With the invasion of the Afghans into the country there was total standoff regarding the military quotient. Small principalities flourished in their full glory, completely oblivious to the common danger. If there were confederations on certain occasions to meet the invaders they just swelled the numbers and weight without adding anything substantial to their ranks. They were defeated by comparatively smaller armies. With their dynamic leadership and new tactics the invaders established their superiority. The two battles of Prithviraj Chauhan against Muhammad Ghori are a case in point. In spite of his better organised army, Ghori was beaten by the numerically superior forces of the Indians. But soon he returned. For some time, the Afghans remained aliens with their foreign armies and the local military classes did not own them. The Rajputs gave the Afghans a tough fight and were the main opponents to the new order. Muhammad Bin Tughlaq was the first Afghan ruler of Delhi who undertook campaigns beyond the frontiers of India. At one time he is reported to have collected an army of 370,000 men for an expedition against Khorasan. All the troops were paid in advance for a whole year. The so called Chinese expedition was also undertaken by Muhammad Tughlaq. This was in fact against some of the hill tribes of the western Himalayas. Infantry and cavalry continued to form the main components.
According to the contemporary histories and records of the Afghan period, the Indian Army during Afghan rule was divided into four different kinds. The first kind of soldiers was the slave soldiers, like the Janissaries, who were mainly drawn from youths captured from peripheral areas. Though most of these soldiers were Muslims, the Hindus were also included among them and the Afghan Sultans trained these soldiers for service and loyalty only to the sultan. There is no strong proof available for the numbers of the slave soldiers. However, according to one account, the sultan possessed fifty thousand slave boys. The second kind of soldiers was the foreign soldiers, who came from outside India. These soldiers were largely Turks and Afghans and they were mainly attracted by the prospect of loot. The third kind of soldiers was the Muslim mercenary troops, who were referred to as ghazis. The Muslim mercenary troops opportunistically volunteered for service in the sultan's army on the eve of campaigns.
The Hindu troops were the fourth and final kind of soldiers and almost all the Hindu soldiers were the foot soldiers or workers, serving the military in the field. According to the histprical accounts available, the total number of soldiers serving the sultan consistently was between 475,000 and 900,000. At that time, the number of cavalry troopers available was carefully monitored by a system of branding horses and keeping detailed written descriptions of individual soldiers and the soldiers had to present themselves for review when serving the sultan. This branding and detailed description system did prevent the horses and men from being presented more than once by their commanders, and the commanders received payments from the sultan on the basis of the number of men and horses they presented at muster. The commanders were used to present their troops in groups of ten for facilitating the counting. This system gives an idea about the vastness of the Indian Army during Afghan rule. The revenue necessary to support troop strengths of this size has been estimated to have been the equivalent of 50 percent of the agricultural revenue of the sultans.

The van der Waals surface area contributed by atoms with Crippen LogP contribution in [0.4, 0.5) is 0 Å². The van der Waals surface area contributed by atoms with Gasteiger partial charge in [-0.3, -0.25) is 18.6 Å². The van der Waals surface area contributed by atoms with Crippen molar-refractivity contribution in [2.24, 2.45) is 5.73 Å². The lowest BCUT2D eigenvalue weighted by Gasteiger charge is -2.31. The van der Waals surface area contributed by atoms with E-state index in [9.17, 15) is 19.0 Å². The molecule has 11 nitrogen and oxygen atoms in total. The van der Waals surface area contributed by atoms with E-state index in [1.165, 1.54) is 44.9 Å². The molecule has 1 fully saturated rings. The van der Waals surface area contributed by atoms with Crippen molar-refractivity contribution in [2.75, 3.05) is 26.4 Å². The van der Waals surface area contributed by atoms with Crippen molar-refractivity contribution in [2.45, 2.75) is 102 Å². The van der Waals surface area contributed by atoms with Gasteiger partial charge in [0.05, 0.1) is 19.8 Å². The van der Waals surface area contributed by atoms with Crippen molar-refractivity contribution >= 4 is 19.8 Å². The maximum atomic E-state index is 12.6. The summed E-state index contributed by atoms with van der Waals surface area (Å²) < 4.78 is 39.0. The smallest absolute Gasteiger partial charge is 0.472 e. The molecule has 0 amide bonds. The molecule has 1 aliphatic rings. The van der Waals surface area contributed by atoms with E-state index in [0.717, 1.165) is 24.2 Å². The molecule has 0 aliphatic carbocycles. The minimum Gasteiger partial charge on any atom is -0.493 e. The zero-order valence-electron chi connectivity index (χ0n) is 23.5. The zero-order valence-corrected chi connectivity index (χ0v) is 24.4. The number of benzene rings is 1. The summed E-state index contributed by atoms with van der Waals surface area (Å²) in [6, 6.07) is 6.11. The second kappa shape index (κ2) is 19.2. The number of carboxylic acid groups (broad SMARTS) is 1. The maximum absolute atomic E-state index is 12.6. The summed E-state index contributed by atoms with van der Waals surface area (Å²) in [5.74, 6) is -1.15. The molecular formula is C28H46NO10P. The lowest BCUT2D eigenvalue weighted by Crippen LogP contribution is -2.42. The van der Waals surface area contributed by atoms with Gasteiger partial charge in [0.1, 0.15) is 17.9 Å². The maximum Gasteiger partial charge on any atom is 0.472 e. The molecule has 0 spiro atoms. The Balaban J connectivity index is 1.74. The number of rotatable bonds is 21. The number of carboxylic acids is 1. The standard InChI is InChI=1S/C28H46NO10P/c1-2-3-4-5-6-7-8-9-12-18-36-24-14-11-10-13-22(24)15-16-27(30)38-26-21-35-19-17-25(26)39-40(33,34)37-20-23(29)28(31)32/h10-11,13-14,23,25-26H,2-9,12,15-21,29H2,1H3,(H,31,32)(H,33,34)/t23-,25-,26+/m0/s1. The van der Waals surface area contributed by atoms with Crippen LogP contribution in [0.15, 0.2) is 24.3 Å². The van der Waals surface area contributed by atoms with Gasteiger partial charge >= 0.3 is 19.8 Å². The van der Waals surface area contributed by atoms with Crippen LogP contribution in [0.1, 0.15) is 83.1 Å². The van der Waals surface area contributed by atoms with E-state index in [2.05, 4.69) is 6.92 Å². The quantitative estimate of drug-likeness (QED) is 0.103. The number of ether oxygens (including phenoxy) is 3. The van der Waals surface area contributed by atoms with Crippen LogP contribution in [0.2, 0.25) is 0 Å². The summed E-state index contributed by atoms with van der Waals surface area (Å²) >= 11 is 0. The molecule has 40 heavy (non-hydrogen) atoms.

According to historians, the Afghan sultans of Delhi did possess seventy thousand horses for their cavalry soldiers. Though some of the scholars are sceptic about such vastness of the Indian Army during Afghan rule, the numbers can be proved as demographically reasonable. If the combined population of Asiatic Turkey, the Caucasus, Russian Turkestan, Iran, Iraq, and Afghanistan in the twelfth century of 18-19 million is taken into consideration, then these numbers look to be logical. According to the estimate of the historians, the population of the Indian subcontinent during that period was between 83 and 86 million. However, in spite of the scepticism of some of the scholars, a picture of the vastness and strength of the Indian Army during Afghan rule can easily be drawn. Another thing should also be taken into consideration that the total available mounted strength was not the same as the strength that was maintained as a standing army.
Some of the historians say that the slave soldiers, who owed their loyalty exclusively to the sultan and were paid only by him, were actually some very small fraction of the military strength on which the sultan depended. They say that in fact, the bulk of the Indian Army during Afghan rule was temporarily drawn from the host societies of central, south, and southwest Asia as needed for battle. The Afghan Sultans dispersed those soldiers in garrisons within the sultanate under the control of provincial governors. The Indian Army during Afghan rule was heterogeneous in nature, and it comprised Hindus and Muslims, Indians, Afghans, Turks, and also others. Though, the Indian Army was not a highly trained or disciplined army, the Afghan sultans provided some training that were mainly focused on the development of individual skills, not unit performance. In fact, the striking power of the armies of the Afghan sultans was mainly the ferocity of the individual warriors.